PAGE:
Does Calcium Deficiency Cause Insomnia?
Most people know that calcium plays a big role in bone density and strength, but it also plays a role in mental health.
A calcium deficiency can lead to anxiety, depression, and other symptoms that may interfere with sleep.
Let’s take a look at research that looks at how calcium levels affect sleep, and whether there’s evidence that a deficiency can cause insomnia.
Research on Calcium Deficiency and Sleep Quality
There are 2 particular studies that I could find that looked at this topic.
The first is a review of data from the 2007–2008 NHANES (1). They found that:
Calcium intake was associated with decreased difficulty falling asleep and non-restorative sleep.
That wording might be a bit confusing, but it’s saying that more calcium was related to falling asleep faster and experiencing less low quality (non-restorative) sleep.
One possible explanation for this that was pointed out by the authors was that calcium lowers blood pressure, which may lead to better sleep (2).
The second study is even more clear.
A cross-sectional study of 1422 young adults found that 62.66% of participants were poor sleepers (3). There were strong correlations between poor sleep and other lifestyle factors:
The participants with poor sleep quality reported lower calcium intake, higher anxiety and depression levels.
The more you learn about insomnia, the more you’ll see how interlinked insomnia, anxiety, and depression are.
Below is a proposed model of the many ways a lack of calcium could lead to insomnia.
Studies show that these 3 factors are all bidirectionally related (4). In other words, if you develop one (like depression), you’re likely to develop either of the others (insomnia or anxiety).
SummaryIt’s clear that there’s a link between low calcium levels and insomnia. More research needs to be done to draw more specific conclusions on other risk factors (i.e. age, gender, etc.) that may affect the risk and severity of a calcium deficit on sleep issues.
Causes of Calcium Deficiencies
A deficiency can obviously be caused by a lack of calcium in the diet.
However, hypocalcemia (clinical calcium deficiency) is often caused by other issues that affect the absorption of calcium in the body, mainly (Calcium Fact Sheet for Health Professionals):
- Vitamin D deficiency
- Magnesium deficiency
- Impaired parathyroid hormone production
- Calcium malabsorption (several causes, including smoking and alcohol)
- Certain medications
- Certain other illnesses
I highlighted both vitamin D and magnesium deficiencies because they are most common.
The fact that there’s so many potential causes that may not be obvious is why it’s important for anyone who suspects a deficiency in a nutrient like calcium to be seen by a doctor, who can run tests to diagnose problems.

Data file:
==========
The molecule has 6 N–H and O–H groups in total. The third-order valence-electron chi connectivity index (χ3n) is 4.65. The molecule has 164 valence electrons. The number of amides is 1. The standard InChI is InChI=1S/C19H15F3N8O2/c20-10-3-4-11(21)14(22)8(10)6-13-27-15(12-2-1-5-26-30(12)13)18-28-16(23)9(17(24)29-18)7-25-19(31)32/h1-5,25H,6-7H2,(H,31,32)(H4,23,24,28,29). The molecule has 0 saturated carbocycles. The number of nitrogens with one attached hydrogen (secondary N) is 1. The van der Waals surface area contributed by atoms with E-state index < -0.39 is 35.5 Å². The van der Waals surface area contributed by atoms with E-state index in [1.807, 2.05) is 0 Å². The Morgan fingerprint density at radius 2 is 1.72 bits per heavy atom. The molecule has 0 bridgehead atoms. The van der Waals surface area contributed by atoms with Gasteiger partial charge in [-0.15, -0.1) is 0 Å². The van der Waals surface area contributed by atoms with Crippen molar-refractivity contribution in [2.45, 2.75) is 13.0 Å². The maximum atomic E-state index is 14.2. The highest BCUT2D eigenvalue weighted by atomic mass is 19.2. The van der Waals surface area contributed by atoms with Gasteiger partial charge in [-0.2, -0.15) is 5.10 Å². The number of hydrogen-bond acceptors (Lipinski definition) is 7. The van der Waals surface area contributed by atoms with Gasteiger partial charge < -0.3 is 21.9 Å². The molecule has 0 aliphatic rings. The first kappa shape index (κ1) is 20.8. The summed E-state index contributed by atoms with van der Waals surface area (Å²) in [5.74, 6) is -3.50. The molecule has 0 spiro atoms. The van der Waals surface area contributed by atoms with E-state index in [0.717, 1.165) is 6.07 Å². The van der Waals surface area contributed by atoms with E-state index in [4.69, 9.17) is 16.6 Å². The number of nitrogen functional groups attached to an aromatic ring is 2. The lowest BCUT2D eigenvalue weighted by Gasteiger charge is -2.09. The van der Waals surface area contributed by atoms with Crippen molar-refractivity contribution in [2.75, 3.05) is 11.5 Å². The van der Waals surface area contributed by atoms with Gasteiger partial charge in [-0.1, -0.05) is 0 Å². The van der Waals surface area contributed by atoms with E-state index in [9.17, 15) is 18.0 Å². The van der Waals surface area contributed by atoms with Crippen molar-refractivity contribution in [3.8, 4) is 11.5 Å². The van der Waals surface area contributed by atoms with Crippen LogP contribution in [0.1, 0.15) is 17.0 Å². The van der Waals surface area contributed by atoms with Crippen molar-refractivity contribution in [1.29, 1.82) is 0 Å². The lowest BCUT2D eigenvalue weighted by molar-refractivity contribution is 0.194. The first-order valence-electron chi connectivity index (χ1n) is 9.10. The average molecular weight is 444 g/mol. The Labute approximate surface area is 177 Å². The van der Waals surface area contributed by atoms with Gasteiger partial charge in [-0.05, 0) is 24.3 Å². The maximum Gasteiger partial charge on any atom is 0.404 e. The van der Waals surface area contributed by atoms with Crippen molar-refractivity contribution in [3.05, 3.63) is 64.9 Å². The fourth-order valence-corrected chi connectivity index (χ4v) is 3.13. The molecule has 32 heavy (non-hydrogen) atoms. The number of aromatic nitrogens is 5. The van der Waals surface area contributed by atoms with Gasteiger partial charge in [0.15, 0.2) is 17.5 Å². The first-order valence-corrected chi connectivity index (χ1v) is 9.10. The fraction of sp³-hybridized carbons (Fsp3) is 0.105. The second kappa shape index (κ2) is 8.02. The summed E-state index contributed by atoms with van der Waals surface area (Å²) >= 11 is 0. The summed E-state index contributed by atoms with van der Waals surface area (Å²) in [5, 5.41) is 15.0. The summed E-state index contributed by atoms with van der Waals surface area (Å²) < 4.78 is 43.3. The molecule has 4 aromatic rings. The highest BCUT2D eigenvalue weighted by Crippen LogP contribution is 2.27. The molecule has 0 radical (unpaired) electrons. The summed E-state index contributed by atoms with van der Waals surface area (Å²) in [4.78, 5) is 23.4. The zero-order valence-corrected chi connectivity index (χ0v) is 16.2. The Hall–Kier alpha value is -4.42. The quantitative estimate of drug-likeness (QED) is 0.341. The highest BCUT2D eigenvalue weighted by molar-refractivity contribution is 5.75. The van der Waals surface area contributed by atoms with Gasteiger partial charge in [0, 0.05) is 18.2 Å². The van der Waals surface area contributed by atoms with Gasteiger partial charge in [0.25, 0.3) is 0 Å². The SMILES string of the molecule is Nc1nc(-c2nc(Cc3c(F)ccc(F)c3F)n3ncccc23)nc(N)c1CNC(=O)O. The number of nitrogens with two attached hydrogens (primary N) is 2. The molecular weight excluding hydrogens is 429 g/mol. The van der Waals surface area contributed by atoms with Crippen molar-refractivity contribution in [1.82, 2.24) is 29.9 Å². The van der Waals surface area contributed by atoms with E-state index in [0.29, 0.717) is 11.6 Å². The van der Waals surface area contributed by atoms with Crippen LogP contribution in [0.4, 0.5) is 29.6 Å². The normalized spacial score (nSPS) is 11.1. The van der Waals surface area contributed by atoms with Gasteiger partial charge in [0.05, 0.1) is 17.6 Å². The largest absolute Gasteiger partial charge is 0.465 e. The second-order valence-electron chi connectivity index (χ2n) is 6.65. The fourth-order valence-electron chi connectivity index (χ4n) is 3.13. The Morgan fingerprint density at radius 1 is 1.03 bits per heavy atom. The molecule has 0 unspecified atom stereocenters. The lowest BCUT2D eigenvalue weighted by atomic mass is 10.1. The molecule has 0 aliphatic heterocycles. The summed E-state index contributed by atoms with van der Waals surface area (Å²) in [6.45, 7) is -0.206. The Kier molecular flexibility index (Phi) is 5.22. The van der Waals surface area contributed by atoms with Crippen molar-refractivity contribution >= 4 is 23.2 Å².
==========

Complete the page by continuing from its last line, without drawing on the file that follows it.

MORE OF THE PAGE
Symptoms of Calcium Deficiency
Calcium deficiencies can be tough to identify, because the signs are typically mild until a serious symptoms occur, which can include:
- Fragile bones
- Increased risk of falling
- Neuromuscular irritability
- Numbness or tingling in hands and feet
- Muscle spasms
In severe cases, brain or renal calcification can occur, along with neurological disorders like depression or bipolar disorder, among other symptoms.
How Are Calcium Deficiencies Treated?
If caught early on, treating the low calcium levels alone may resolve all sleep issues.
As explained, it’s important to get a blood test to confirm if only calcium is low, or if someone has low levels of vitamin D or magnesium, or some other underlying issue.
Minor calcium deficiencies can be corrected through diet: It is a myth that dairy products are the only good source of calcium, there are plenty of good plant-based sources of calcium as well.
Larger deficiencies may require calcium supplementation to correct them: Studies have shown that calcium supplements are effective at treating conditions like premenstrual syndrome when calcium deficiencies are the root cause (5). In addition, magnesium or vitamin D supplements can be taken if needed as well.
Can a Lack of Calcium Lead to Chronic Insomnia?
Once primary insomnia develops, other issues like anxiety or depression may develop that won’t necessarily go away even if calcium levels return to normal.
In that case, calcium levels need to be improved, but the sleep problems will also need to be treated separately.
Depending on the case, further guidance of a doctor who can prescribe a comprehensive insomnia treatment plan may be needed.
Summary: Calcium and Insomnia
While calcium deficiencies aren't particularly common in developed countries, they can cause insomnia and lack of deep sleep when they occur.
The exact mechanism isn’t clear, but it appears that the relationship between a calcium deficit and anxiety and depression is the most likely driver of sleep trouble.
If you suspect that a lack of calcium is giving you sleep trouble, a doctor can run a simple blood test to check and treat if necessary.
- Sleep Symptoms Associated with Intake of Specific Dietary Nutrients
- Factors related to blood pressure in a biracial adolescent female population
- Poor sleep quality among young adults
- A Systematic Review Assessing Bidirectionality between Sleep Disturbances, Anxiety, and Depression
- Calcium carbonate and the premenstrual syndrome: Effects on premenstrual and menstrual symptoms
Medical Disclaimer: The information on SnoozeUniversity.com is not intended to be a substitute for physician or other qualified care. We simply aim to inform people struggling with sleep issues about the nature of their condition and/or prescribed treatment.